- As fundamental drivers return to the forefront, we should see the won steadily appreciate as several factors point to a widening real interest rate advantage versus the U.S. dollar.
- The Brent crude oil price crash should see Korea’s annual oil import bill fall by roughly USD20-30bn, equating to as much as 2% of GDP.
- Korea’s relatively low public debt load will not pose an obstacle to future rate hikes in contrast to the U.S., which risks triggering a surge in government interest payments.
With the Fed’s swap lines in place, we do not expect to see a repeat of the dollar liquidity crunch that saw USDKW spike to ~1,300 in mid-March. As fundamental drivers return to the forefront, we should see the won steadily appreciate as several factors point to a widening real interest rate advantage versus the U.S. dollar.
Liquidity Shortage-Driven Selloff Unlikely To Be Repeated
USDKRW has stabilized since the introduction of U.S. dollar swap lines on March 19, with the pair ~5% from its intraday peak. The Bank of Korea has so far tapped the swap lines for USD16.2bn of dollar liquidity, which pales in comparison to the size of its foreign reserves, which stand at USD400bn. With short-term funding pressure no longer the main driver of USDKRW, we expect Korea’s superior fundamentals to drive steady won gains. Specifically, Korea’s already-high real interest rate advantage should grow wider thanks to improving terms of trade, lower levels of government debt, and an improving net income account picture.
Real Rate Picture Highly Won Supportive
From a fundamental perspective, real interest rates drive currency performance and the widening spread between Korean and U.S. real rates should provide support to the won. The relatively strong performance of the Korean economy has allowed the BOK to refrain from reducing interest rates to near zero as has been the case in the rest of the developed world. After cutting by 50bps in March, the BOK held off from further easing measures at its April meeting, keeping the base rate at 75bps.
This relatively high base rate contrasts with the fact that long-term inflation expectations in Korea are the lowest of any country globally with the exception of Japan. Among the world’s major economies, Korea boasts the highest real interest rate based on the spread between the base rate and long-term break-even inflation expectations.
Overnight Rate Minus 10-Year Break-Even Inflation Expectations for Korea, Australia, Japan, Eurozone, U.S., U.K.
Oil Price Collapse To Add Further Support To Real Rate Spreads
The collapse in oil prices should provide further support to Korean real interest rates by supporting real GDP growth (both of which are intimately related). As a major oil-importing economy, the fall in global oil prices is a gift to Korea. The country imported 84mn barrels of crude oil in March meaning that with Brent crude oil prices halving since then, it should see its annual oil import bill fall by roughly USD20-30bn, equating to as much as 2% of GDP.
As explained in ‘3 Reasons Low Oil Prices Are Dollar Negative‘, this should be highly supportive for Korea’s economic recovery, particularly relative to the U.S. which is now a marginal oil exporter. The difference in the terms of trade between the two countries can be seen below, with the Citi terms of trade index for Korea back at 2003 levels.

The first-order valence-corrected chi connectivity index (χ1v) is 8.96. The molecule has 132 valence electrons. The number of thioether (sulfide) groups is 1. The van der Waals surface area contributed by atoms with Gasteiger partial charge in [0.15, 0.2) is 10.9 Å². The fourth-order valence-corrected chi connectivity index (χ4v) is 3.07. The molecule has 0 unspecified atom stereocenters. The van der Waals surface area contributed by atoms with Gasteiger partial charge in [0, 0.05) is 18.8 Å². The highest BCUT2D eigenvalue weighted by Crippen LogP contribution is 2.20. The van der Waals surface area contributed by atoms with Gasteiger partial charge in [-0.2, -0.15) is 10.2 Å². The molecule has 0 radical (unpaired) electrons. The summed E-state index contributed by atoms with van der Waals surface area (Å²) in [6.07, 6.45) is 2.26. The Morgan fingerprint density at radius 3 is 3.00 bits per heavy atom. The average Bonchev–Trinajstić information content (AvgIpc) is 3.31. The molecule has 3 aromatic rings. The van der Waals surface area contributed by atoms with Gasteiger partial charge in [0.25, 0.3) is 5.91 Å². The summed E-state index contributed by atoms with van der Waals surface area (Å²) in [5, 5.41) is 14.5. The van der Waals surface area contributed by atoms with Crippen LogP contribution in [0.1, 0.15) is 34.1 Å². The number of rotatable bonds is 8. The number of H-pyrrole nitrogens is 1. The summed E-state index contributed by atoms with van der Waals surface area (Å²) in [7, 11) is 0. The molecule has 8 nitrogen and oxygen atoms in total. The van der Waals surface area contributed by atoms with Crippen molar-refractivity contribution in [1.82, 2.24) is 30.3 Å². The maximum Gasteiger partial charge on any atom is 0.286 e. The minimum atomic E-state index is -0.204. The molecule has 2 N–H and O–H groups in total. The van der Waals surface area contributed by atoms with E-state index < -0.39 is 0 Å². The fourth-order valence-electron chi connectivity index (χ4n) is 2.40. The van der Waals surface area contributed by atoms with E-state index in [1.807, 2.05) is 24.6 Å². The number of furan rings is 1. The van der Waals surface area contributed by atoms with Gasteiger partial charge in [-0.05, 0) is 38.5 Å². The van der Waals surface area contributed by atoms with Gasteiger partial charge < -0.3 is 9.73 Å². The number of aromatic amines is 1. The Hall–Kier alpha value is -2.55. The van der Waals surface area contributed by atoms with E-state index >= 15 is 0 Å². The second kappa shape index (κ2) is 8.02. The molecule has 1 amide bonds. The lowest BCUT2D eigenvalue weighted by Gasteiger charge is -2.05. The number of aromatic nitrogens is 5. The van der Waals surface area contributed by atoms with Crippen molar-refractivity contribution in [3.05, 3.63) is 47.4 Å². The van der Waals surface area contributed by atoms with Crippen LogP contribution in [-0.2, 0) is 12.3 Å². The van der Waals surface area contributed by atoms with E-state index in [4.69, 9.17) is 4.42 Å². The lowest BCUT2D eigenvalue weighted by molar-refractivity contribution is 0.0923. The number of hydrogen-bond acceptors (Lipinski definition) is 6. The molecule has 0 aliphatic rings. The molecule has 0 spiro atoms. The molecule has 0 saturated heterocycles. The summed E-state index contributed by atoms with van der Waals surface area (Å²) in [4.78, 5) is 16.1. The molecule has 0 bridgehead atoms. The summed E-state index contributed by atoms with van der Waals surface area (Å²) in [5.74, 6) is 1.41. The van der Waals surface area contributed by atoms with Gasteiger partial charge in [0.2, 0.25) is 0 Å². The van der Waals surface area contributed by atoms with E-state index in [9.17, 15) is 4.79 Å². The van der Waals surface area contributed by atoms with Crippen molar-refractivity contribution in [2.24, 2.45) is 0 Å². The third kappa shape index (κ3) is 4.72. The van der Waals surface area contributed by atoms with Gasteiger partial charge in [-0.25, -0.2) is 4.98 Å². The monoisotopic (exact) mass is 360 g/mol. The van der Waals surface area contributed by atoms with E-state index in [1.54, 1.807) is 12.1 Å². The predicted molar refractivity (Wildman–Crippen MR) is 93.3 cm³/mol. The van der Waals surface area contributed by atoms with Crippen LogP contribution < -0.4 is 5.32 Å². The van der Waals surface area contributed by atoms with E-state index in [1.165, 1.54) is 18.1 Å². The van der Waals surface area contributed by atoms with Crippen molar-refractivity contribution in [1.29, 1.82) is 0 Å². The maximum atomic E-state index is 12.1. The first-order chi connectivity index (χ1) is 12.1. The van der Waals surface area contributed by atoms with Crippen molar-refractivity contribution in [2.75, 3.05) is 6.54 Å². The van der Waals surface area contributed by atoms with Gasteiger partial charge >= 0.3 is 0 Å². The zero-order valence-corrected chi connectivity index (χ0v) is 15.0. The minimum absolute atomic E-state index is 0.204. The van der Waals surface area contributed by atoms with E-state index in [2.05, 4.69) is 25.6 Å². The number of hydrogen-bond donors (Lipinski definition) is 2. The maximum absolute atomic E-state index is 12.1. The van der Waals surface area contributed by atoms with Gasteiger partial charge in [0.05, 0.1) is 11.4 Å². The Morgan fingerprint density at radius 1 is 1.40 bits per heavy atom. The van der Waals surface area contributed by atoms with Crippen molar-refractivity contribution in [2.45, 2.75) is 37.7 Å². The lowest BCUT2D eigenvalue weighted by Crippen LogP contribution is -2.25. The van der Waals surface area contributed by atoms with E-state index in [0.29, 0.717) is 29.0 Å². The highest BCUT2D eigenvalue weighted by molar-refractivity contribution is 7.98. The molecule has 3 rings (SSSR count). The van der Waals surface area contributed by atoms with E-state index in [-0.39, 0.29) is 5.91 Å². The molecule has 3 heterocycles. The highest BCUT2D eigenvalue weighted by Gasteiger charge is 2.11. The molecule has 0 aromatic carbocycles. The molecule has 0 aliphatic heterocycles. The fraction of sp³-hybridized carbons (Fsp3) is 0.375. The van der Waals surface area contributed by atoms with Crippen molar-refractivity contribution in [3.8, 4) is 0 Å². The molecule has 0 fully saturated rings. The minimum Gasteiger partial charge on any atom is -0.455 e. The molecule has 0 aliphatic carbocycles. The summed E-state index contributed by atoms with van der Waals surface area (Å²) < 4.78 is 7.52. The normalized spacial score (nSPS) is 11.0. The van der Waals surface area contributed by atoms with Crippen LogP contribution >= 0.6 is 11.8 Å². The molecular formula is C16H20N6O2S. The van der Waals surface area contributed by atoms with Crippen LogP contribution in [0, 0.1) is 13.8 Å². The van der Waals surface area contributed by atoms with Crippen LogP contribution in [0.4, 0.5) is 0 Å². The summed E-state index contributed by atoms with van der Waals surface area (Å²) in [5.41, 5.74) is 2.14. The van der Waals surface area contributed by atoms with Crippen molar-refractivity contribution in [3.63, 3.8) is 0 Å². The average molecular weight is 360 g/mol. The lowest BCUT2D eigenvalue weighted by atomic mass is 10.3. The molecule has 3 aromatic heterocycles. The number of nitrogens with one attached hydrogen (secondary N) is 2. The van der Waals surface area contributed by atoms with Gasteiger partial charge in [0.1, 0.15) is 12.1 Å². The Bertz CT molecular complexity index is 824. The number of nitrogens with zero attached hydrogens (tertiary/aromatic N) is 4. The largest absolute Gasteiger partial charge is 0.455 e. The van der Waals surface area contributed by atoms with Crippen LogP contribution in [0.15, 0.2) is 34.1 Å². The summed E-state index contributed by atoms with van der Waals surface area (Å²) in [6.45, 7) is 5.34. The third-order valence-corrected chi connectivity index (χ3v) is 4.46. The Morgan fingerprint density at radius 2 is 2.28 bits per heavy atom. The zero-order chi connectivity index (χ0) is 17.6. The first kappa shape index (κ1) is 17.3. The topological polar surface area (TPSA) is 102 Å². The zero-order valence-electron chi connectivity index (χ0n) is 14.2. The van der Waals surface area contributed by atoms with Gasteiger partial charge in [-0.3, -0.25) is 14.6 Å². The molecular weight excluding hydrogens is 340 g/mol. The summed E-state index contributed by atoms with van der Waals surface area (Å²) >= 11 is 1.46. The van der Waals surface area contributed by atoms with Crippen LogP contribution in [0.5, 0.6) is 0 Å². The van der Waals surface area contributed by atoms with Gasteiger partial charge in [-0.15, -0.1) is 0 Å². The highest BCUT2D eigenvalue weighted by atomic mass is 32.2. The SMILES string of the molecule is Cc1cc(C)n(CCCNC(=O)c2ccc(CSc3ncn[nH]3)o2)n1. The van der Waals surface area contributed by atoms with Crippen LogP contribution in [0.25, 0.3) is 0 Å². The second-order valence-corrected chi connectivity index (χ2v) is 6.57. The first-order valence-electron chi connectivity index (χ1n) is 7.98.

Korea Vs U.S. Terms of Trade
Source: Bloomberg, Citi
Korea’s Fiscal Position Is No Obstacle To Eventual Rate Hikes
Another supportive factor for the won is Korea’s far superior fiscal positions. While the COVID-19 stimulus package continues to rise and could be as high as USD200bn, Korea has the fiscal room to shoulder such an increase given its modest fiscal deficits in recent years. In fact, while the U.S. saw its public debt-to-GDP ratio rise 107% of GDP in 2019, Korea’s debt ratio has fallen over recent years, coming in at just 37% of GDP in 2019. This suggests that once economic recovery takes place, the BOK will face few fiscal restraints preventing rate hikes. In contrast, the U.S.’s high debt load and high degree of foreign ownership will make it very difficult to hike rates even if inflation pressures begin to emerge as it will put upside pressure on interest payments.
Korea’s International Credit Status An Additional Benefit
Since the Global Financial Crisis in 2008, Korea has gone from being a modest net international debtor to a sizeable net international creditor, with a net surplus equivalent to 30% of GDP at the end of 2019. Persistent current account surpluses as a result of Korea’s high savings rates have allowed Korea’s external assets to soar. The beneficial impact on the won from this is twofold.
Firstly, it limits risk to the won arising from rising global risk aversion by creating potential for domestic residents and the central bank to repatriate overseas assets. In the case of Japan, the country’s huge net external asset position is a major reason why the currency acts as a safe haven during times of global risk aversion. Secondly, Korea’s large NIIP surplus acts as a long-term disinflationary force as income receipts from overseas assets exceed income payments on liabilities. As dividend and coupon payments on these net assets flow back into Korea, it helps to put downside pressure on inflation, supporting real interest rates. Japan’s low inflation rate is at least partly the result of this persistent demand for yen arising from the returns on its external asset hoard.